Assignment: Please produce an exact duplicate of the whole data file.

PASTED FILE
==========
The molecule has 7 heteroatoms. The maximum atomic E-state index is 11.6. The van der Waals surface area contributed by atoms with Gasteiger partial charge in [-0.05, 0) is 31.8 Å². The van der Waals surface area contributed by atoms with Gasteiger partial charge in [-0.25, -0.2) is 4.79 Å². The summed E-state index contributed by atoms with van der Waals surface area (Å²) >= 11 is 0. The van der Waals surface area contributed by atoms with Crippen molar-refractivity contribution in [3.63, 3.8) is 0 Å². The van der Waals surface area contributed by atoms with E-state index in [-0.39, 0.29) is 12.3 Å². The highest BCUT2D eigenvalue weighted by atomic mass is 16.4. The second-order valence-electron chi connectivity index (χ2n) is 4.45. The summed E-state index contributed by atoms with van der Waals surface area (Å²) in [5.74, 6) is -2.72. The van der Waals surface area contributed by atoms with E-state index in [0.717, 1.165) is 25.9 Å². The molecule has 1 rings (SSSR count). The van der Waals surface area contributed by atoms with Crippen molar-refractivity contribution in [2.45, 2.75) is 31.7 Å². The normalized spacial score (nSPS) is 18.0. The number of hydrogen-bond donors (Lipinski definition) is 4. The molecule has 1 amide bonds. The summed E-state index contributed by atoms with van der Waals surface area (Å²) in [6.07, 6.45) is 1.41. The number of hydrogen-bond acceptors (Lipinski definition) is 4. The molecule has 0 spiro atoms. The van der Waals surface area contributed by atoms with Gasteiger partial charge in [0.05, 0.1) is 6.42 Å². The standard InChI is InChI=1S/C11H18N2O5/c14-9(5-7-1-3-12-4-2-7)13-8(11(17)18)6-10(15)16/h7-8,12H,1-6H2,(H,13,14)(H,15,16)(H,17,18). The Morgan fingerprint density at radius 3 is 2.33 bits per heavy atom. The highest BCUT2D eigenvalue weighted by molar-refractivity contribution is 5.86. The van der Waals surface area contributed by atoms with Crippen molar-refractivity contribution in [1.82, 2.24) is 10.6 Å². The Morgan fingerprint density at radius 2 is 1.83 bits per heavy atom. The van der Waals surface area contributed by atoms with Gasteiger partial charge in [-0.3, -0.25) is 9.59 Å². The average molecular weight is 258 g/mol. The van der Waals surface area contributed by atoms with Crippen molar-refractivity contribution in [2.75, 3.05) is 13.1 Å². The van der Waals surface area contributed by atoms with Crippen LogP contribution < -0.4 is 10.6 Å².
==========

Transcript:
The molecule has 7 heteroatoms. The maximum atomic E-state index is 11.6. The van der Waals surface area contributed by atoms with Gasteiger partial charge in [-0.05, 0) is 31.8 Å². The van der Waals surface area contributed by atoms with Gasteiger partial charge in [-0.25, -0.2) is 4.79 Å². The summed E-state index contributed by atoms with van der Waals surface area (Å²) >= 11 is 0. The van der Waals surface area contributed by atoms with Crippen molar-refractivity contribution in [3.63, 3.8) is 0 Å². The van der Waals surface area contributed by atoms with E-state index in [-0.39, 0.29) is 12.3 Å². The highest BCUT2D eigenvalue weighted by atomic mass is 16.4. The second-order valence-electron chi connectivity index (χ2n) is 4.45. The summed E-state index contributed by atoms with van der Waals surface area (Å²) in [5.74, 6) is -2.72. The van der Waals surface area contributed by atoms with E-state index in [0.717, 1.165) is 25.9 Å². The molecule has 1 rings (SSSR count). The van der Waals surface area contributed by atoms with Crippen molar-refractivity contribution in [2.45, 2.75) is 31.7 Å². The normalized spacial score (nSPS) is 18.0. The number of hydrogen-bond donors (Lipinski definition) is 4. The molecule has 1 amide bonds. The summed E-state index contributed by atoms with van der Waals surface area (Å²) in [6.07, 6.45) is 1.41. The number of hydrogen-bond acceptors (Lipinski definition) is 4. The molecule has 0 spiro atoms. The van der Waals surface area contributed by atoms with Gasteiger partial charge in [0.05, 0.1) is 6.42 Å². The standard InChI is InChI=1S/C11H18N2O5/c14-9(5-7-1-3-12-4-2-7)13-8(11(17)18)6-10(15)16/h7-8,12H,1-6H2,(H,13,14)(H,15,16)(H,17,18). The Morgan fingerprint density at radius 3 is 2.33 bits per heavy atom. The highest BCUT2D eigenvalue weighted by molar-refractivity contribution is 5.86. The van der Waals surface area contributed by atoms with Crippen molar-refractivity contribution in [1.82, 2.24) is 10.6 Å². The Morgan fingerprint density at radius 2 is 1.83 bits per heavy atom. The van der Waals surface area contributed by atoms with Gasteiger partial charge in [-0.3, -0.25) is 9.59 Å². The average molecular weight is 258 g/mol. The van der Waals surface area contributed by atoms with Crippen molar-refractivity contribution in [2.75, 3.05) is 13.1 Å². The van der Waals surface area contributed by atoms with Crippen LogP contribution < -0.4 is 10.6 Å².